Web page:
Ghemme “Collis Breclema DOCG 1996 100% Nebbiolo Antichi Vigneti di Cantalupo (Piedmont) A selection of the more mature grapes are made from the Breclema vineyard. The soil is rich in minerals and has good sun exposure and is 280 to 310 meters above sea level. Harvest takes place in late October. The grapes are destemmed and pressed and kept in oak casks for about two years.  It is typical Nebbiolo with hints of red berries, liquorice, violets and a touch of tar. The wine is at its peak right now.

 

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Filed under Chianti Rufina, French Red, French Wine, Ghemme, Italian Red Wine, Italian Sparkling Wine, Sparkling wine, Spumante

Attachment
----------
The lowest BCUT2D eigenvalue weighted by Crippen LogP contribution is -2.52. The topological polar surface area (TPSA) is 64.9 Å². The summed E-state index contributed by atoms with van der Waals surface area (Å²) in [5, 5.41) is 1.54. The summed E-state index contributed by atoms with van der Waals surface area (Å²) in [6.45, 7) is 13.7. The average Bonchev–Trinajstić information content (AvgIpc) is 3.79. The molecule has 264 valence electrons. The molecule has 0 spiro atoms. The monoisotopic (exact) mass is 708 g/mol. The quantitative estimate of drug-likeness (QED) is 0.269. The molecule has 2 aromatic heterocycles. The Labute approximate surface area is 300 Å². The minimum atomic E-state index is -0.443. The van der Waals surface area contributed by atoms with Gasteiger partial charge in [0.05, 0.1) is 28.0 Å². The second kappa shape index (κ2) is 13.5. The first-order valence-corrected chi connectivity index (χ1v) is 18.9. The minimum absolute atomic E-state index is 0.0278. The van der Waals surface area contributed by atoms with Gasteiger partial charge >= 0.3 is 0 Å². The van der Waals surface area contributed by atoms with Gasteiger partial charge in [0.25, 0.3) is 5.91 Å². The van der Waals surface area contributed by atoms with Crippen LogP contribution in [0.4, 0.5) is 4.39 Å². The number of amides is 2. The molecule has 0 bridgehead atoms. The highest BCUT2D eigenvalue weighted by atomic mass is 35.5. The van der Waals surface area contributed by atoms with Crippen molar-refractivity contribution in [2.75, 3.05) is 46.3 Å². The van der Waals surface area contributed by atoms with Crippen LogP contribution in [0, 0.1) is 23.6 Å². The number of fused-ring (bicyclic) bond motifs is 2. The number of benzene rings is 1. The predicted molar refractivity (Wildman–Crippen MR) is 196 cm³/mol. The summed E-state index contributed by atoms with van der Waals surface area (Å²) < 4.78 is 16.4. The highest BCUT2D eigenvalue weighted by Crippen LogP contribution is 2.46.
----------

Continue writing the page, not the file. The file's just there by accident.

Holiday Adventures in NYC

 

Michele and I always look forward to Christmas dinner with Tom Maresca and Diane Darrow. For a number of years, Tom and Diane come to our house Thanksgiving dinner, and they have us over for Christmas. They are excellent and adventurous cooks and Diane often chooses recipes from books she has written about in her blog http://dianescookbooks.wordpress.com

Tom www.ubriaco.wordpress.com has a great wine collection and will try to find the perfect wine match for each course.

 

The first wine was Champagne Pommery Brut NV. Made from 35% Chardonnay 35% Pinot Nor and 30% Pinot Meunier. It was very easy to drink and worked very well with the little pastry shells filled with foie gras, egg salad, prosciutto, caviar etc.